Bill Cosby trial draws to a close without him testifying
NORRISTOWN - Bill Cosby’s trial raced toward a close Monday, with his lawyer telling the jury that the comedian and the woman who accuses him of drugging and molesting her more than a decade ago were lovers who had enjoyed secret “romantic interludes.”
Prosecutors countered by saying “fancy lawyering” can’t save Cosby from his own words — namely, his admission about groping Andrea Constand at his suburban Philadelphia estate after giving her pills he knew could put her to sleep.
“Drugging somebody and putting them in a position where you can do what you want with them is not romantic. It’s criminal,” District Attorney Kevin Steele said in his closing argument.
The jury of seven men and five women was expected to get the case later in the day. A conviction could send the 79-year-old Cosby, once one of the most beloved entertainers in all of show business, to prison for the rest of his life.
The two sides launched into their closing arguments after the defense put on a case that consisted of just one witness — a detective — and six minutes of testimony. Cosby himself chose not to take the stand, ending days of suspense over whether the jury would hear directly from him.
Legal experts said testifying would have been a risky move that could have opened the TV star to withering cross-examination about some of the 60 or so other women who have accused him of drugging or molesting them in a barrage that has all but destroyed his nice-guy image.
Cosby lawyer Brian McMonagle said that while the comedian had been unfaithful to his wife, he didn’t commit a crime. He said that the comic’s 2004 sexual encounter with Constand was consensual and that they had been intimate before.
McMonagle also pointed out that Constand telephoned Cosby dozens of times after the alleged assault. Constand told the jury she was merely returning his calls about the women’s basketball squad at Temple University, where she worked as director of team operations and he was a member of the board of trustees.
“This isn’t talking to a trustee. This is talking to a lover,” McMonagle said of one call that lasted 49 minutes. “Why are we running from the truth of this case — this relationship? Why? I don’t understand it.”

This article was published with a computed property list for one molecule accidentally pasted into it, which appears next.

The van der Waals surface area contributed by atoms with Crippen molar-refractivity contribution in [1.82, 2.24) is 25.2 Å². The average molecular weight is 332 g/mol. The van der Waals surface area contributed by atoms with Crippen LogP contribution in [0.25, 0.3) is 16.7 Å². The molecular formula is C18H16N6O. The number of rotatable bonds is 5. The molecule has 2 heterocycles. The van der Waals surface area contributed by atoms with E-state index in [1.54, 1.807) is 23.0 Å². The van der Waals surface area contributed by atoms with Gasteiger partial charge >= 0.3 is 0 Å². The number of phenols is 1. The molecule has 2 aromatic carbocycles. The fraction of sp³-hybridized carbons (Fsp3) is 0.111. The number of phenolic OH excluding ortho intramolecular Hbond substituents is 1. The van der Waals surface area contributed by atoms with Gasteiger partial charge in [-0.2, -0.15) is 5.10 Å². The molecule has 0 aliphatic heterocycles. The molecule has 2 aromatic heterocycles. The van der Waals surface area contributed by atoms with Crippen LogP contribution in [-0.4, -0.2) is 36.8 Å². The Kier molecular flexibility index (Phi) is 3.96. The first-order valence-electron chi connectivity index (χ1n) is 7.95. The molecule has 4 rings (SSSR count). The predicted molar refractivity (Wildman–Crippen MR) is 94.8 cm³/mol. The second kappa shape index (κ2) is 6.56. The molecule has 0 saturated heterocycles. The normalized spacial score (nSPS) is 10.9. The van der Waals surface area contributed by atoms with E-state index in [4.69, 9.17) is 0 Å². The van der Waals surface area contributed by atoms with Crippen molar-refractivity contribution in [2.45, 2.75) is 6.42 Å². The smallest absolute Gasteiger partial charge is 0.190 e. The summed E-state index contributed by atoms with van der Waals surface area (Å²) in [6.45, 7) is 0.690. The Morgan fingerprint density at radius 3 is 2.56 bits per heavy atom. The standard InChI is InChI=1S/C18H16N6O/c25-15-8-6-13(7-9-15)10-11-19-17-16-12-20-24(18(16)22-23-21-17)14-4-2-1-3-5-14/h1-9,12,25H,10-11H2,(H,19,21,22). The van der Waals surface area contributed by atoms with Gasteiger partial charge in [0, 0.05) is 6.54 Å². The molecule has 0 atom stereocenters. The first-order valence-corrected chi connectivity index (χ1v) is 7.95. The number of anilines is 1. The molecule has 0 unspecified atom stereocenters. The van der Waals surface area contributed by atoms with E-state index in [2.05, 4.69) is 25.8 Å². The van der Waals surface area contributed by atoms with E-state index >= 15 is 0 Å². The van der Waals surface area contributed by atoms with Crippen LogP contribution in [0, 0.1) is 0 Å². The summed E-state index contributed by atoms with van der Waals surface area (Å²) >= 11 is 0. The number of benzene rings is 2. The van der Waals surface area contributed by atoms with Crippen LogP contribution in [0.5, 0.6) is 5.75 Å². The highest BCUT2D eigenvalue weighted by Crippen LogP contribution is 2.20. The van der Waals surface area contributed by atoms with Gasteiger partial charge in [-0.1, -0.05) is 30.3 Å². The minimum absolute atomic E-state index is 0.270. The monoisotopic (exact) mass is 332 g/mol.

Cosby’s wife of 53 years, Camille — in the courtroom for the first time in the 6-day-old trial — was stoic during the defense argument but left when it was the prosecution’s turn. She sat in the front row, across the aisle from Constand, who didn’t react to McMonagle’s two-hour closing but smiled at the end of it.
Constand, 44, testified last week that Cosby gave her three blue pills and then penetrated her with her fingers against her will as she lay paralyzed and half-conscious. She denied they had a romantic relationship and said she had rebuffed previous advances from him.
She sued Cosby after prosecutors in 2005 declined to press charges. Cosby testified over a decade ago as part of that lawsuit, eventually settling with her for an undisclosed sum.
His deposition was sealed for years until a judge released parts in 2015 at the request of The Associated Press, prompting a new set of prosecutors to take a fresh look at the case and charge him.
McMonagle told the jury that Cosby’s freedom is at stake now, not just his finances. “This is not a civil case about money, money, money. We’re talking about all the man’s tomorrows,” he said.
In the prosecution’s closing argument, Steele said that Cosby’s lurid statements from 2005 helped corroborate Constand’s allegations. Steele also reminded jurors about a telephone conversation in which Cosby apologized to Constand’s mother and described himself as a “sick man.”
“This is where all the fancy lawyering can’t get you around your own words,” Steele said.
McMonagle used a big screen to show jurors how Constand’s story evolved in her interviews with police, noting that she was off by two months on the date of the alleged assault and inaccurately told police she had never been alone with Cosby before.
In his 2005 deposition, Cosby said he obtained several prescriptions for quaaludes in the 1970s and offered the now-banned sedatives to women he wanted to have sex with.
He also said he gave Constand three half-tablets of the cold and allergy medicine Benadryl before the “petting” began. Prosecutors have suggested he drugged her with something stronger — perhaps quaaludes.
The sole witness for the defense was the detective who led the 2005 investigation, Richard Schaffer, who previously took the stand during the prosecution’s case.
Schaffer testified this time that Constand had visited with Cosby at an out-of-state casino before the alleged attack and that police knew he had vision problems more than a decade ago. Cosby has said he is legally blind because of glaucoma.
The Associated Press does not typically identify people who say they are victims of sexual assault unless they grant permission, which Constand has done.
For more on Cosby, including trial updates, historical photos, videos and an audio series exploring the case, visit: http://www.apnews.com/tag/CosbyonTrial